Today we welcome Karen Cushman to Cynsations. She is the author of Newbery Medal winner The Midwife’s Apprentice (Clarion, 1995), the Newbery Honor book Catherine Called Birdy (Clarion, 1994) among many other prize-winning historical fiction novels. Today Karen will talk to us about her newest book, War and Millie McGonigle (Knopf, 2021).
Congratulations on the release of War and Millie McGonigle. Tell us about how this book came to be.
For more than fifty years, I heard my husband’s stories about growing up on the bay side of San Diego’s Mission Beach, long before it was dredged and turned into a popular resort. The warm bay water lapped at the sand when the tide was in. There was swimming and surfing, and children went without shoes from June until September, and their feet grew calloused and summer wide.
Phil would row his small boat out and read comic books until his nose was sunburned and his empty stomach growled. He watched seals tumble in the water and fished for perch and small halibut. When the tide was out, the beach was mud, pocked with pickleweed and eelgrass. Shoals and small islands, home to colonies of mussels and sand dollars that stood on end in soldier-like rows, were revealed. And early in the morning, Portuguese fishermen would be out catching the octopuses whose hiding holes the ebbing tide had uncovered.
The place was idyllic for Phil, and for me as I listened to him. I wanted to write about it, to put someone there to be nurtured and soothed as he was by the tides flowing in and out, the fishy smell of the mudflats, the squawks of the gulls, the peace of the small waves on the bay, and the sparkle of the sun on the quiet blue water. So anxious, fearful, worried Millie was born.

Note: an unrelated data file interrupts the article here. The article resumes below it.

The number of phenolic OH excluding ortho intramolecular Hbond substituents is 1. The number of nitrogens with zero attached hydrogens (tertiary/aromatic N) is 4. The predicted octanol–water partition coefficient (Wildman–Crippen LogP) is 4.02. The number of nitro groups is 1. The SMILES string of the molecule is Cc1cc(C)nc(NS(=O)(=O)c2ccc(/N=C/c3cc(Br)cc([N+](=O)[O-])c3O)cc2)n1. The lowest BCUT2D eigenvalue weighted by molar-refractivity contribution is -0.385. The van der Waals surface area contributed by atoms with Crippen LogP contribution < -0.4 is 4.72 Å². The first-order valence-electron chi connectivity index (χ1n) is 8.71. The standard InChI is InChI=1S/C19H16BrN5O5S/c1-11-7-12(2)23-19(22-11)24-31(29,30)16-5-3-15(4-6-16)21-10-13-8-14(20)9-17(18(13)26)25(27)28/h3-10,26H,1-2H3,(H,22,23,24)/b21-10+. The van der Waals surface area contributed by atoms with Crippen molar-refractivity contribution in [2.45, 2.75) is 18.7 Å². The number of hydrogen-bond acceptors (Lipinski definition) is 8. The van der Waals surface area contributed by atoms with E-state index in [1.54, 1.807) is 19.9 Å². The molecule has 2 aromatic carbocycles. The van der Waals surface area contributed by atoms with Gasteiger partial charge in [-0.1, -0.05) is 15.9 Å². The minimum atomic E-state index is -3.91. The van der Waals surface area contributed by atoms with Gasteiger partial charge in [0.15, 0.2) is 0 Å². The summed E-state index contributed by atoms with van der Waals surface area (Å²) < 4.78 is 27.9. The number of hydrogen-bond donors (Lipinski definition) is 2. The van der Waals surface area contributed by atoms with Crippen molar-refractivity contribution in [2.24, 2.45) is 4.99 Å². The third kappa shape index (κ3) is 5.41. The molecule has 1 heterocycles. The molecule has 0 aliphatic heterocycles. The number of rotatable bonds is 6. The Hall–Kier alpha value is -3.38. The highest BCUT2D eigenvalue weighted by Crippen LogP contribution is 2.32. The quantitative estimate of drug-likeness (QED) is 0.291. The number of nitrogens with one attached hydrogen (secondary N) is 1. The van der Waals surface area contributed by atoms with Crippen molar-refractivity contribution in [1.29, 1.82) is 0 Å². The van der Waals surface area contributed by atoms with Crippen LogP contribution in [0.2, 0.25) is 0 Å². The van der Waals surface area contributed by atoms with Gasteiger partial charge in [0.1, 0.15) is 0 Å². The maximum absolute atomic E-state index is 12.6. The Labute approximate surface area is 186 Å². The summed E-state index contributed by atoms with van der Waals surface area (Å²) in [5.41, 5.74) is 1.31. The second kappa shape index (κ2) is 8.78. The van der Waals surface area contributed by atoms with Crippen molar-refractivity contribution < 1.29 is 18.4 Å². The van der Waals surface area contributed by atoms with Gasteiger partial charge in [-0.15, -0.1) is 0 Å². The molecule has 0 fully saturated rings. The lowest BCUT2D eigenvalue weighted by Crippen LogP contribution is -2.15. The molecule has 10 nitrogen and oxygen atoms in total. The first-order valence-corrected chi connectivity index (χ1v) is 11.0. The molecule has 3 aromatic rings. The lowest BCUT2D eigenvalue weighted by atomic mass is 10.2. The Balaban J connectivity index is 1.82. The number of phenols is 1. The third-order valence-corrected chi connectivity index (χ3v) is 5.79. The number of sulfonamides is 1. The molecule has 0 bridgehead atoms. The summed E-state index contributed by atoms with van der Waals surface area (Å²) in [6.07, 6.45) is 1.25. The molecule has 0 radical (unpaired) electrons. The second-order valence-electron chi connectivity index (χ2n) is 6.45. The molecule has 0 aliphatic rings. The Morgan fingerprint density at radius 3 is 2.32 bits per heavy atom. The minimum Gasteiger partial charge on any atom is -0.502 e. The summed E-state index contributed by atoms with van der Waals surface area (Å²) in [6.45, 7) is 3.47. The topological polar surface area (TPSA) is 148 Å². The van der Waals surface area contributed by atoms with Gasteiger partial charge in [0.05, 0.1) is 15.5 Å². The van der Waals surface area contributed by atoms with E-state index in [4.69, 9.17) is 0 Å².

I’ve heard you talk about your university research work on the material culture of children. First, will you tell our readers more about that type of research? And will you tell us how that research has influenced your writing?
Material culture is a term for the objects that people have made and used, the art they saw, the music and jingles and advertisements they heard. The study of material culture tells of the relationships between people and their things. Children’s material culture includes toys, clothing, cribs, strollers, and highchairs, and what they tell us about the children who used them and the culture that created them.
What kind of society wrapped children in swaddling clothes? Gave babies hard, heavy, embellished silver teething rings and rattles? Or guns and toy soldiers? Or heavily gendered clothing and books and dolls? I learned to read and interpret what objects made manifest about a people and a culture. When I write, I try to include those objects that might reveal a character, a place, or a time. What do they value? Ignore? Think worthless?